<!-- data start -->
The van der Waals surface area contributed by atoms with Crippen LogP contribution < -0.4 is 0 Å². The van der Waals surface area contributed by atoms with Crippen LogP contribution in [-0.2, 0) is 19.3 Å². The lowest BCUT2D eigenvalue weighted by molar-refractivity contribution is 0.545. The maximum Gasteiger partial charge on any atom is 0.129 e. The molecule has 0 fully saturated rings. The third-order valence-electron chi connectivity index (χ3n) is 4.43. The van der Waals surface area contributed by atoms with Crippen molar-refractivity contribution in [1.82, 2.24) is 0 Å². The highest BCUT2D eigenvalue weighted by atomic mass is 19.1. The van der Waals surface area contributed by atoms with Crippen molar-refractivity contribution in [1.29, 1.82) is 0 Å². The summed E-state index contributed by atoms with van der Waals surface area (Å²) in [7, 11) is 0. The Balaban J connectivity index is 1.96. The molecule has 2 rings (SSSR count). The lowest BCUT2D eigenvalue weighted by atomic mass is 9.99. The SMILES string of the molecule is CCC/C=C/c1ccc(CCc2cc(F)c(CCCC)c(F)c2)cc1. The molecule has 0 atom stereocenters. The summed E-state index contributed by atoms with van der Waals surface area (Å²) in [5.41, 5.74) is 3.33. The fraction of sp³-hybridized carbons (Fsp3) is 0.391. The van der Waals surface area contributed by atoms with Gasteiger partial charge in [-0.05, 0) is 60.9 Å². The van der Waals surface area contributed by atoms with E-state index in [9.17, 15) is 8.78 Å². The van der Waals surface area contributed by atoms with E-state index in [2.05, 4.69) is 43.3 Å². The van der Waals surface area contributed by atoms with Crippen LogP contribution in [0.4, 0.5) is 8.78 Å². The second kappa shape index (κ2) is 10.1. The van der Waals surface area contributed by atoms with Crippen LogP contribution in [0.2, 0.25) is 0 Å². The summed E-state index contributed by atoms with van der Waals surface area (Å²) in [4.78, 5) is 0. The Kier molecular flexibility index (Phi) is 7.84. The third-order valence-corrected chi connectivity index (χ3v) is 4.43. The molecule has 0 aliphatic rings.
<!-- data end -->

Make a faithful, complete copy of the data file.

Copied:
The van der Waals surface area contributed by atoms with Crippen LogP contribution < -0.4 is 0 Å². The van der Waals surface area contributed by atoms with Crippen LogP contribution in [-0.2, 0) is 19.3 Å². The lowest BCUT2D eigenvalue weighted by molar-refractivity contribution is 0.545. The maximum Gasteiger partial charge on any atom is 0.129 e. The molecule has 0 fully saturated rings. The third-order valence-electron chi connectivity index (χ3n) is 4.43. The van der Waals surface area contributed by atoms with Crippen molar-refractivity contribution in [1.82, 2.24) is 0 Å². The highest BCUT2D eigenvalue weighted by atomic mass is 19.1. The van der Waals surface area contributed by atoms with Crippen molar-refractivity contribution in [1.29, 1.82) is 0 Å². The summed E-state index contributed by atoms with van der Waals surface area (Å²) in [7, 11) is 0. The Balaban J connectivity index is 1.96. The molecule has 2 rings (SSSR count). The lowest BCUT2D eigenvalue weighted by atomic mass is 9.99. The SMILES string of the molecule is CCC/C=C/c1ccc(CCc2cc(F)c(CCCC)c(F)c2)cc1. The molecule has 0 atom stereocenters. The summed E-state index contributed by atoms with van der Waals surface area (Å²) in [5.41, 5.74) is 3.33. The fraction of sp³-hybridized carbons (Fsp3) is 0.391. The van der Waals surface area contributed by atoms with Gasteiger partial charge in [-0.05, 0) is 60.9 Å². The van der Waals surface area contributed by atoms with E-state index in [9.17, 15) is 8.78 Å². The van der Waals surface area contributed by atoms with E-state index in [2.05, 4.69) is 43.3 Å². The van der Waals surface area contributed by atoms with Crippen LogP contribution in [0.4, 0.5) is 8.78 Å². The second kappa shape index (κ2) is 10.1. The van der Waals surface area contributed by atoms with Crippen LogP contribution in [0.2, 0.25) is 0 Å². The summed E-state index contributed by atoms with van der Waals surface area (Å²) in [4.78, 5) is 0. The Kier molecular flexibility index (Phi) is 7.84. The third-order valence-corrected chi connectivity index (χ3v) is 4.43. The molecule has 0 aliphatic rings.